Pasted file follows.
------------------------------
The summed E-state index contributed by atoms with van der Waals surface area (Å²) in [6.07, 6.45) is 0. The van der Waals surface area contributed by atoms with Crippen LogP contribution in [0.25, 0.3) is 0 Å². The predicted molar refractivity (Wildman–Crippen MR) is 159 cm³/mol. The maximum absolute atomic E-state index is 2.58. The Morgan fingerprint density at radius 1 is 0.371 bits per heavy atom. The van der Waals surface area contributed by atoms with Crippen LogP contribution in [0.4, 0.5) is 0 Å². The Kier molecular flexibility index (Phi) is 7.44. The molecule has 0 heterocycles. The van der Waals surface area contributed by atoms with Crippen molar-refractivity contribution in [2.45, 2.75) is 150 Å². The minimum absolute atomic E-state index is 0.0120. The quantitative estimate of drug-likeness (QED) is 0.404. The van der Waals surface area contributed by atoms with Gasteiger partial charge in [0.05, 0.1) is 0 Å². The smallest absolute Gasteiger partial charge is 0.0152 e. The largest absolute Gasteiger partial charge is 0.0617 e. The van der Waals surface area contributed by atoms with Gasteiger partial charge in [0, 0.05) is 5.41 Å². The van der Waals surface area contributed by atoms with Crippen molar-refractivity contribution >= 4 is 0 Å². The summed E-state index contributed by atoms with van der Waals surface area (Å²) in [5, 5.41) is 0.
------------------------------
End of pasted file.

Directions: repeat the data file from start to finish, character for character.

The summed E-state index contributed by atoms with van der Waals surface area (Å²) in [6.07, 6.45) is 0. The van der Waals surface area contributed by atoms with Crippen LogP contribution in [0.25, 0.3) is 0 Å². The predicted molar refractivity (Wildman–Crippen MR) is 159 cm³/mol. The maximum absolute atomic E-state index is 2.58. The Morgan fingerprint density at radius 1 is 0.371 bits per heavy atom. The van der Waals surface area contributed by atoms with Crippen LogP contribution in [0.4, 0.5) is 0 Å². The Kier molecular flexibility index (Phi) is 7.44. The molecule has 0 heterocycles. The van der Waals surface area contributed by atoms with Crippen molar-refractivity contribution in [2.45, 2.75) is 150 Å². The minimum absolute atomic E-state index is 0.0120. The quantitative estimate of drug-likeness (QED) is 0.404. The van der Waals surface area contributed by atoms with Gasteiger partial charge in [0.05, 0.1) is 0 Å². The smallest absolute Gasteiger partial charge is 0.0152 e. The largest absolute Gasteiger partial charge is 0.0617 e. The van der Waals surface area contributed by atoms with Gasteiger partial charge in [0, 0.05) is 5.41 Å². The van der Waals surface area contributed by atoms with Crippen molar-refractivity contribution >= 4 is 0 Å². The summed E-state index contributed by atoms with van der Waals surface area (Å²) in [5, 5.41) is 0.